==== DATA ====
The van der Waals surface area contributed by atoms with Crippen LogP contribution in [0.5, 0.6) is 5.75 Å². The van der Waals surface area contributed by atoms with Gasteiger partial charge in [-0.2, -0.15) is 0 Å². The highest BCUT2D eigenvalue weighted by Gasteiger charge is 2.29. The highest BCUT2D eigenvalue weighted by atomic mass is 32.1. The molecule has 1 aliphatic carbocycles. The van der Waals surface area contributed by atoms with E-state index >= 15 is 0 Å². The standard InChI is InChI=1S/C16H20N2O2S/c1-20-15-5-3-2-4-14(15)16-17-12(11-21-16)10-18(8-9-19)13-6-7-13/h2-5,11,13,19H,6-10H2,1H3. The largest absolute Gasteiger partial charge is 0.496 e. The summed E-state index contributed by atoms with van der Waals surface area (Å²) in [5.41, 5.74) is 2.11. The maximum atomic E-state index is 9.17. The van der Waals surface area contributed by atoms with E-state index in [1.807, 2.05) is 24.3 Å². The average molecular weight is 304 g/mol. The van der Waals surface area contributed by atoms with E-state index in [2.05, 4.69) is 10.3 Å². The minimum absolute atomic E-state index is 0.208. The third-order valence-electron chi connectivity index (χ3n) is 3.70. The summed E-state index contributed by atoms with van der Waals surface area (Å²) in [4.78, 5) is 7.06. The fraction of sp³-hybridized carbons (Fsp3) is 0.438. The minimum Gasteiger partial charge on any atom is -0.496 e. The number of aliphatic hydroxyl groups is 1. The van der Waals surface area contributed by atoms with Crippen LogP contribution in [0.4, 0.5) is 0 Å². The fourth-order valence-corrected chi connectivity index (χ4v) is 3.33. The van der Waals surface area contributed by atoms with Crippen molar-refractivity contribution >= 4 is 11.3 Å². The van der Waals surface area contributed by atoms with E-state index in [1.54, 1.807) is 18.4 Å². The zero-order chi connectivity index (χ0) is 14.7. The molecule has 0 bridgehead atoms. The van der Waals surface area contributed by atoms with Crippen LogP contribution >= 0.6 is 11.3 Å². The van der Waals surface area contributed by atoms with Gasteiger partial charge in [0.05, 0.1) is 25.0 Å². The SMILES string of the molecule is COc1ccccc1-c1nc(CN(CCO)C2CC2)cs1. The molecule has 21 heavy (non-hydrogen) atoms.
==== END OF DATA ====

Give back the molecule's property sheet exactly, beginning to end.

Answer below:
The van der Waals surface area contributed by atoms with Crippen LogP contribution in [0.5, 0.6) is 5.75 Å². The van der Waals surface area contributed by atoms with Gasteiger partial charge in [-0.2, -0.15) is 0 Å². The highest BCUT2D eigenvalue weighted by Gasteiger charge is 2.29. The highest BCUT2D eigenvalue weighted by atomic mass is 32.1. The molecule has 1 aliphatic carbocycles. The van der Waals surface area contributed by atoms with E-state index >= 15 is 0 Å². The standard InChI is InChI=1S/C16H20N2O2S/c1-20-15-5-3-2-4-14(15)16-17-12(11-21-16)10-18(8-9-19)13-6-7-13/h2-5,11,13,19H,6-10H2,1H3. The largest absolute Gasteiger partial charge is 0.496 e. The summed E-state index contributed by atoms with van der Waals surface area (Å²) in [5.41, 5.74) is 2.11. The maximum atomic E-state index is 9.17. The van der Waals surface area contributed by atoms with E-state index in [1.807, 2.05) is 24.3 Å². The average molecular weight is 304 g/mol. The van der Waals surface area contributed by atoms with E-state index in [2.05, 4.69) is 10.3 Å². The minimum absolute atomic E-state index is 0.208. The third-order valence-electron chi connectivity index (χ3n) is 3.70. The summed E-state index contributed by atoms with van der Waals surface area (Å²) in [4.78, 5) is 7.06. The fraction of sp³-hybridized carbons (Fsp3) is 0.438. The minimum Gasteiger partial charge on any atom is -0.496 e. The number of aliphatic hydroxyl groups is 1. The van der Waals surface area contributed by atoms with Crippen LogP contribution in [0.4, 0.5) is 0 Å². The fourth-order valence-corrected chi connectivity index (χ4v) is 3.33. The van der Waals surface area contributed by atoms with Crippen molar-refractivity contribution >= 4 is 11.3 Å². The van der Waals surface area contributed by atoms with E-state index in [1.54, 1.807) is 18.4 Å². The zero-order chi connectivity index (χ0) is 14.7. The molecule has 0 bridgehead atoms. The van der Waals surface area contributed by atoms with Crippen LogP contribution >= 0.6 is 11.3 Å². The van der Waals surface area contributed by atoms with Gasteiger partial charge in [0.05, 0.1) is 25.0 Å². The SMILES string of the molecule is COc1ccccc1-c1nc(CN(CCO)C2CC2)cs1. The molecule has 21 heavy (non-hydrogen) atoms.